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Kemp's Ridley Sea Turtle

Lepidochelys kempii

Description:

Kemp's Ridley Sea Turtle (Lepidochelys kempii) - "Bender", a permanent resident at The Turtle Hospital, Marathon, Florida, swimming and eating squid. [Bender, a Kemp’s Ridley sea turtle, was rescued on February 17, 2005 from Upper Matecumbe Key, Florida. The Kemp’s Ridley is the most endangered species of sea turtle and is one of the rarest animals in the world! Bender came into the hospital with a body cavity infection, an injury to the left front flipper, and an old boat hit which was causing this turtle to float. Bender’s flipper was not salvageable and had to be amputated in May of 2005. The blunt force trauma from the old boat hit forced air out of Benders lungs and into his body cavity. This air bubble, trapped underneath his shell, rendered him unable to dive for food so we fit Bender with a lead weight. Bender is a lifer and will remain at the hospital as a permanent resident. ~The Turtle Hospital ] << Kemp's ridley sea turtle (Lepidochelys kempii), or Atlantic ridley sea turtle is the rarest sea turtle and is critically endangered. It is one of two living species in the genus Lepidochelys (the other one being L. olivacea the olive ridley sea turtle). Kemp's ridley is a small living sea turtle species, reaching maturity at 2–3 feet (61–91 cm) long and averaging only 45 kilograms (99 lb). Typical of sea turtles, it has a dorsoventrally depressed body with specially adapted flipper-like front limbs. Like other sea turtles, it possesses a beak. ... These turtles change color as they mature. As hatchlings they are almost entirely a dark gray-black, but mature adults have a yellow-green or white plastron and a grey-green carapace. >>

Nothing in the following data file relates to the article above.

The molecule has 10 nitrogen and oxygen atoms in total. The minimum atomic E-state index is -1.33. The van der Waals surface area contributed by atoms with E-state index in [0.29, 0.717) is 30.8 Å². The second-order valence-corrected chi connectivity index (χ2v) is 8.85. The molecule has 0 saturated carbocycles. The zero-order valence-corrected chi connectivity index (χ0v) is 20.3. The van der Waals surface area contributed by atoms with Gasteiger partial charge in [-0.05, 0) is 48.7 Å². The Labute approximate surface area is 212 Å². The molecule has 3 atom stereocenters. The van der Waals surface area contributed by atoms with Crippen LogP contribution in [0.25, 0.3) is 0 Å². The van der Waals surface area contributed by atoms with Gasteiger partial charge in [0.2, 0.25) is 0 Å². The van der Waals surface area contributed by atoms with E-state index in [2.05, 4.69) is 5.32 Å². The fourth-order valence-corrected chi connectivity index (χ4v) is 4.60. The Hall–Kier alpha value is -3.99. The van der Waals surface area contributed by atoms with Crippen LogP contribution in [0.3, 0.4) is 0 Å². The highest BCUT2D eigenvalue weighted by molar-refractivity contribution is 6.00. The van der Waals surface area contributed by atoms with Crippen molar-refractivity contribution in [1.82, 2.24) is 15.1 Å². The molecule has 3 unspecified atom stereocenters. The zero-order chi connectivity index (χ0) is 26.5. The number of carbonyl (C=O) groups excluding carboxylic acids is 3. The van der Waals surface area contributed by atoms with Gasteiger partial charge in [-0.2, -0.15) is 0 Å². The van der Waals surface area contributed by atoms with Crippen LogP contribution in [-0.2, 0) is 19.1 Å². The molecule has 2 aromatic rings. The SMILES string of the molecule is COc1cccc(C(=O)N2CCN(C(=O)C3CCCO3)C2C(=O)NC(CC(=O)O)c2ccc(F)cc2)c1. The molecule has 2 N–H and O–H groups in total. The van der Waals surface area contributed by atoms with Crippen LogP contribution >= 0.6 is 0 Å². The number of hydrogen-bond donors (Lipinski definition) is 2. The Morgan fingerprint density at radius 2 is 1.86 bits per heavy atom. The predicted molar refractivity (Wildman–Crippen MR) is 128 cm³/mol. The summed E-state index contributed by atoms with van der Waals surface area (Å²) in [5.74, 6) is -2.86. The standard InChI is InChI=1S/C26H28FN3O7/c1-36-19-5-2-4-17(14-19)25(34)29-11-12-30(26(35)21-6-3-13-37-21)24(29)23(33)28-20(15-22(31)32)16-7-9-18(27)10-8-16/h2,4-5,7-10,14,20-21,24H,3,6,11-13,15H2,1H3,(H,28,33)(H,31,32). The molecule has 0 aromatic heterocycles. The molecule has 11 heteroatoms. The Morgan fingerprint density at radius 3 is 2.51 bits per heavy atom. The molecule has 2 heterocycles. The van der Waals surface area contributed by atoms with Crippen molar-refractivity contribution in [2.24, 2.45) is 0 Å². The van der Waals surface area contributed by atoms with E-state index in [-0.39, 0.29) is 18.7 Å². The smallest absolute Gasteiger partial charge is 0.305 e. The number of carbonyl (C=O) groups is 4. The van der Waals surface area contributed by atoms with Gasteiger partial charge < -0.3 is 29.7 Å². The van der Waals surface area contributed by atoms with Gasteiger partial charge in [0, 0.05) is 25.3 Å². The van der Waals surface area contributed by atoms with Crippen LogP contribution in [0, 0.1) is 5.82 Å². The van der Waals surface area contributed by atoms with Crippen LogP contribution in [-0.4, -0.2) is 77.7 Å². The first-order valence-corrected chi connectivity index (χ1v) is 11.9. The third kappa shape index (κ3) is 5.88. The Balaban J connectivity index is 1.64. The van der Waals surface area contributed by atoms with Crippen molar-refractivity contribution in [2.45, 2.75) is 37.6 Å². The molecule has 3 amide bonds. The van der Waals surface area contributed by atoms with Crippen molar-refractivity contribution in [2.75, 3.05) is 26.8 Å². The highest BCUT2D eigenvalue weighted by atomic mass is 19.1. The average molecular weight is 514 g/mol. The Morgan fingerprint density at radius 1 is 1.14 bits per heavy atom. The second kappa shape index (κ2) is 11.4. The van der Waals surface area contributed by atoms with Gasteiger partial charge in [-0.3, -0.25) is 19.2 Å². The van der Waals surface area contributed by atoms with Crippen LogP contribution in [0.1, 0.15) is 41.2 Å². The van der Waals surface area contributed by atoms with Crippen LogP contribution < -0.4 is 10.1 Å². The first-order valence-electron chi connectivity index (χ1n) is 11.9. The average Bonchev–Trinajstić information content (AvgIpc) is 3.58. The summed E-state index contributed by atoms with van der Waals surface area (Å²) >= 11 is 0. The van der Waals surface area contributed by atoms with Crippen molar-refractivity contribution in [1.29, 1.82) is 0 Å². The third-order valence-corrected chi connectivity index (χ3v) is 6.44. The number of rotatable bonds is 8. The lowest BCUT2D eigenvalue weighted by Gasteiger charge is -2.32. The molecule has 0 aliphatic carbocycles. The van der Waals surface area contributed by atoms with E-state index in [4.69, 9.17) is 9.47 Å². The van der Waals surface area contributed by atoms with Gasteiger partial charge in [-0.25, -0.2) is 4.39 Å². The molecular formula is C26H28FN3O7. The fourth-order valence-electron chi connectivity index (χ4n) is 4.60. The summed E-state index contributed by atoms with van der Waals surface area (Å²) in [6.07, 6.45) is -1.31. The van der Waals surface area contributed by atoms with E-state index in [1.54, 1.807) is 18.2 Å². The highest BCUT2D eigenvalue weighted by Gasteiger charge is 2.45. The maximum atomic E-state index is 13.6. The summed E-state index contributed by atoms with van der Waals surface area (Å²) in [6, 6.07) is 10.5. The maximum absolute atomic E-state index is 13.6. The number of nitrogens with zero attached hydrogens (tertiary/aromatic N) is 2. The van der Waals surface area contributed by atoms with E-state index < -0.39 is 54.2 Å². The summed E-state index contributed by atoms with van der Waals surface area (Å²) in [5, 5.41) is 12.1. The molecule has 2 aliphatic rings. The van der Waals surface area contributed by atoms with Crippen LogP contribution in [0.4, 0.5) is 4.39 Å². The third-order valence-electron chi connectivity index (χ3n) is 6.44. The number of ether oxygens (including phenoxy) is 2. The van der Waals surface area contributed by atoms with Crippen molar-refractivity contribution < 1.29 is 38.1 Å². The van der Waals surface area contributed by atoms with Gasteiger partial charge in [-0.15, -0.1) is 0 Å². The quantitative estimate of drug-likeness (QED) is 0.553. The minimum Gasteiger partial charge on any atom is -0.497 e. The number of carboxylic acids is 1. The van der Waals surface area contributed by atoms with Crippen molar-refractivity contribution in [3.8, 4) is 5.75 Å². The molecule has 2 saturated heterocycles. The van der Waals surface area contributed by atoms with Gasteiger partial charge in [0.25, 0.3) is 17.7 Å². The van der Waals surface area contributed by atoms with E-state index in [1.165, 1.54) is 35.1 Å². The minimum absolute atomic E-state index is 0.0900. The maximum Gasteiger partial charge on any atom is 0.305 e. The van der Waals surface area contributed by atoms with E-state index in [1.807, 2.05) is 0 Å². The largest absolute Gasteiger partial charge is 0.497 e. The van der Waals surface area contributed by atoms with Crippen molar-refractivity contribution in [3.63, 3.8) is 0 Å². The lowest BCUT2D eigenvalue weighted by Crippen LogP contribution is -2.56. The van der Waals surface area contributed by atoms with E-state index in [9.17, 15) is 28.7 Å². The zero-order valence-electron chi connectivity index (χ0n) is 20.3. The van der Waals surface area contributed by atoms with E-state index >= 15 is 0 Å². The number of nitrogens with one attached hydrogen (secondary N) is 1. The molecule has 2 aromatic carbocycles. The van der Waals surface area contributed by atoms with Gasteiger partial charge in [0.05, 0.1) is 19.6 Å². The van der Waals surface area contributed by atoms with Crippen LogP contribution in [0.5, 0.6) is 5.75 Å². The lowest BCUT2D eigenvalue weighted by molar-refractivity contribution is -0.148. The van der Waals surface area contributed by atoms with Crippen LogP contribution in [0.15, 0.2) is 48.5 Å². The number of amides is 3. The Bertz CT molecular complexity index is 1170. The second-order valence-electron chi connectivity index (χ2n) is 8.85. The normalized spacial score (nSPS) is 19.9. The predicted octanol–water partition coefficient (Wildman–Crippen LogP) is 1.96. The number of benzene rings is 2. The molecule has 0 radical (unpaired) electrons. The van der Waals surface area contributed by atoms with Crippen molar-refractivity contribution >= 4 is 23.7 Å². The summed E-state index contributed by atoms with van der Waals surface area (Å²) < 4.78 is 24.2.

Habitat:

The Turtle Hospital, Marathon, Florida (Hidden Harbor Marine Environmental Project, Inc.) is a 501(c)(3) charitable corporation; http://www.turtlehospital.org.

Notes:

Kemp's ridley sea turtle (Lepidochelys kempii), or Atlantic ridley sea turtle is the rarest sea turtle and is critically endangered. It is one of two living species in the genus Lepidochelys (the other one being L. olivacea the olive ridley sea turtle). Kemp's ridley is a small living sea turtle species, reaching maturity at 2–3 feet (61–91 cm) long and averaging only 45 kilograms (99 lb). Typical of sea turtles, it has a dorsoventrally depressed body with specially adapted flipper-like front limbs. Like other sea turtles, it possesses a beak. Kemp's ridley sea turtles generally prefer warm waters but inhabit waters as far north as New Jersey, They migrate to the Gulf of Mexico, and Florida where they often inhabit the waters off Louisiana. Their range includes the Atlantic Ocean and the Gulf of Mexico. Almost all females return each year to a single beach—Rancho Nuevo in the Mexican state of Tamaulipas—to lay eggs. Some travel as far away as the coast of Ireland. The Kemp's ridley turtle feeds on molluscs, crustaceans, jellyfish, algae or seaweed, and sea urchins. Juvenile turtles tend to live in floating sargassum seaweed beds for their first years. Then they range between Northwest Atlantic waters and the Gulf of Mexico while growing into maturity. These turtles change color as they mature. As hatchlings they are almost entirely a dark gray-black, but mature adults have a yellow-green or white plastron and a grey-green carapace. Some say they reach sexual maturity at the age of 12-13. The nesting season for these turtles is April to August. They nest mostly in the Mexican state of Tamaulipas, but sometimes on Padre Island in the U.S. state of Texas. They mate offshore. Pregnant females land in groups on beaches in what is commonly called an arribada or mass nesting. They prefer areas with dunes or, secondarily, swamps. The estimated number of nesting females in 1947 was 89,000 but shrank to an estimated 7702 by the 1985. Females nest three times during a season, keeping 10 to 28 days between nestings. Incubation takes anywhere from 45 to 70 days. There are, on average, around 110 eggs in a clutch. The hatchlings' sex is decided by the temperature in the area during incubation. If the temperature is below 29.5 degrees Celsius the offspring will be mainly male. These turtles are called Kemp's ridley because Richard Kemp (of Key West) was the first to send a specimen to Samuel Garman at Harvard. However, the etymology of the name "ridley" itself is unknown. Prior to the term being popularly used (for both species in the genus), L. kempii at least was known as the "turtle". (credit: http://en.wikipedia.org/wiki/Kemp's_...)

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JackEng
Spotted by
JackEng

Marathon, Florida, USA

Spotted on May 3, 2012
Submitted on May 13, 2012

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